RICHMOND, Va. -- Virginia Gov. Bob McDonnell on Tuesday proposed eliminating the state gas tax drivers pay at the pump and raising the state sales tax to help raise $3.1 billion for desperately needed road work by 2018.

McDonnell's proposal would axe the 17.5 cent-per-gallon tax on gasoline, making Virginia the first state to do so. He proposed raising the statewide sales tax from 5 percent to 5.8 percent and to use the additional revenue for road maintenance and to pump up the transportation trust fund.

"If this was easy it would have been done 26 years ago," McDonnell said. "The time for action is now."

McDonnell's transportation plan would also gradually shift 0.25 percent of existing sales tax revenues to pay for road maintenance, with the first $300 million earmarked for Northern Virginia to help pay for Metro's Silver Line to Washington Dulles International Airport.

The additional funding for the Dulles rail project is intended to entice Senate Democrats to support the package. Lawmakers sought as much as $300 million for Dulles rail last year, only to be rebuffed by McDonnell and Republicans.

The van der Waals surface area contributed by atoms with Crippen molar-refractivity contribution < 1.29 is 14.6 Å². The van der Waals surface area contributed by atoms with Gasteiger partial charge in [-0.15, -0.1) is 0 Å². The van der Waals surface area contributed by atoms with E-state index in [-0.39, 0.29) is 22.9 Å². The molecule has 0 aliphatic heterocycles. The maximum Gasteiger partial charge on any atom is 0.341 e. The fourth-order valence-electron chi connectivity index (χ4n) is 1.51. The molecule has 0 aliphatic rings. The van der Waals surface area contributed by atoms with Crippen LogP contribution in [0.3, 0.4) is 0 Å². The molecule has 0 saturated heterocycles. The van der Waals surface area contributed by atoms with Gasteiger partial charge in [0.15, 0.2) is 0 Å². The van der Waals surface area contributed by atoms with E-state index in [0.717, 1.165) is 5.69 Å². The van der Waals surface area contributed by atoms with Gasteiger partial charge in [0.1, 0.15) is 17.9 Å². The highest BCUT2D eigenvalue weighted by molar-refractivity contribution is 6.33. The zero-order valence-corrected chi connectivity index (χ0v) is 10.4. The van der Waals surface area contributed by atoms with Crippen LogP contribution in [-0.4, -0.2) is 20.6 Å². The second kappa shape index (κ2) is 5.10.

Even with the extra funding, Senate Minority Leader Dick Saslaw, D-Fairfax, opposes using the sales tax revenue for roads, saying it would divert that money away from schools, cops and social programs.

"I don't think it's going to fly," Saslaw told The Washington Examiner. "I happen to like public schools. Nor am I remotely interested in repealing the gas tax. There's a reason that all 50 states have it."

Other Democrats, however, said they're willing to at least consider the plan.

"It's something on the table," said Sen. Dave Marsden, D-Burke. "It's a serious pot of money."

McDonnell's transportation plan also calls for Virginia to impose its sales tax on online purchases, which would generate $240 million more a year for roads by 2018. But the state must wait for Congress' approval to do so. Congressional leaders assured McDonnell there is agreement to get that done.

The plan also imposes a $100 fee on alternative fuel vehicles to fund mass transit and would increase the vehicle registration fee by $15. Diesel fuel would continue to be taxed at the pump.

The state is expected to run out of money to fund even some basic road maintenance, like filling potholes, by 2017. McDonnell's proposal eliminates that problem and injects $1.8 billion by 2018 for new construction. However, local governments would not have money to fund their top transportation priorities.